JAC Motors Facing Emissions Fraud Charges In China

JAC Motors
JAC Motors Urban HFC Truck (Photo: order_242 / Wikimedia Commons)

JAC Motors is currently facing allegations of emissions fraud, with the firm scheduled to defend itself in a hearing this week in China. If regulators find it guilty of fraud, the company could be facing stiff fines that would essentially ruin its reputation globally. This could be an additional burden to its already weak financial performance.

The company reportedly received a notice earlier in the month from the Beijing Municipal Ecological Environment Bureau. The agency accused the company of distributing defective pollution control device used for emissions inspections. Reports have revealed that most of the vehicles in question are commercial vehicles. However, the specific models and types of vehicles being investigated remain unclear.

The Anhui-based manufacturer currently suffered from poor first-quarter performance, with a 69.13 percent drop in profits when compared to the same quarter last year. JAC Motors reported net first-quarter profits of around $9.51 million.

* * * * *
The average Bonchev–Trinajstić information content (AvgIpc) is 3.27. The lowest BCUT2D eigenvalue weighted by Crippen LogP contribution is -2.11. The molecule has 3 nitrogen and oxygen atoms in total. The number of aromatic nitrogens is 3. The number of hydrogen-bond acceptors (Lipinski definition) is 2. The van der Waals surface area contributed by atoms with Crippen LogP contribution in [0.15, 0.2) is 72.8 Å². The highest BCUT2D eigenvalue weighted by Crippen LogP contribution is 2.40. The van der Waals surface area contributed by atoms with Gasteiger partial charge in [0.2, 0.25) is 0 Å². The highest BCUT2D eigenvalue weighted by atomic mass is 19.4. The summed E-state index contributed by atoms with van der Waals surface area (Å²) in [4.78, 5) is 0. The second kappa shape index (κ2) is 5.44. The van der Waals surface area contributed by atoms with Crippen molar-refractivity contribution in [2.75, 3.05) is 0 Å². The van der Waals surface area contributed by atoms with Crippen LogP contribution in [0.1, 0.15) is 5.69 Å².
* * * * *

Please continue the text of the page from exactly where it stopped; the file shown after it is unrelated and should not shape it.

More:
Apart from the ongoing investigation, JAC Motors was previously the center of a separate emissions scandal in 2014. The company as caught intentionally altering some of its car's engine and model numbers on qualification certificates.

This was reportedly done by the company to make it seem like its cars had passed the National IV emissions standards during that time. JAC Motors admitted to the wrongdoing in 2014 and was asked to pay hefty fines as punishment.

Following the slew of international automotive companies being caught in emissions scandals within their respective countries, China has tightened its regulations for domestic automakers. Just recently, Chinese regulators had fined two Shandon-based manufacturers $5.52 million for attempting to cheat in emissions tests with defective pollution control devices.

The two companies, which included truck manufacturer Shandong Kama Automobile, were found to have hundreds of diesel-powered commercial vehicles with excessive emissions well above the national limits.

The Kama was also found guilty of tampering with its vehicle's pollution devices in an attempt to fool emission testing systems. Apart from the hefty fine, the company was also asked to return its illegal gains from the sales of its trucks.

Among the different emission scandals, Volkwagen's involvement still remains to be the most publicly known. The German automaker was investigated by the United States Environmental Protection Agency (EPA) in 2015.

The agency then discovered that Volkswagen had tampered with its vehicle's software in order to pass emissions inspections. The investigation also revealed that the emissions generated by the company's vehicles were severely over the national limits. Around 11 million diesel cars were found to be involved in the scandal and Volkswagen ended up paying $1.12 billion in fines. 

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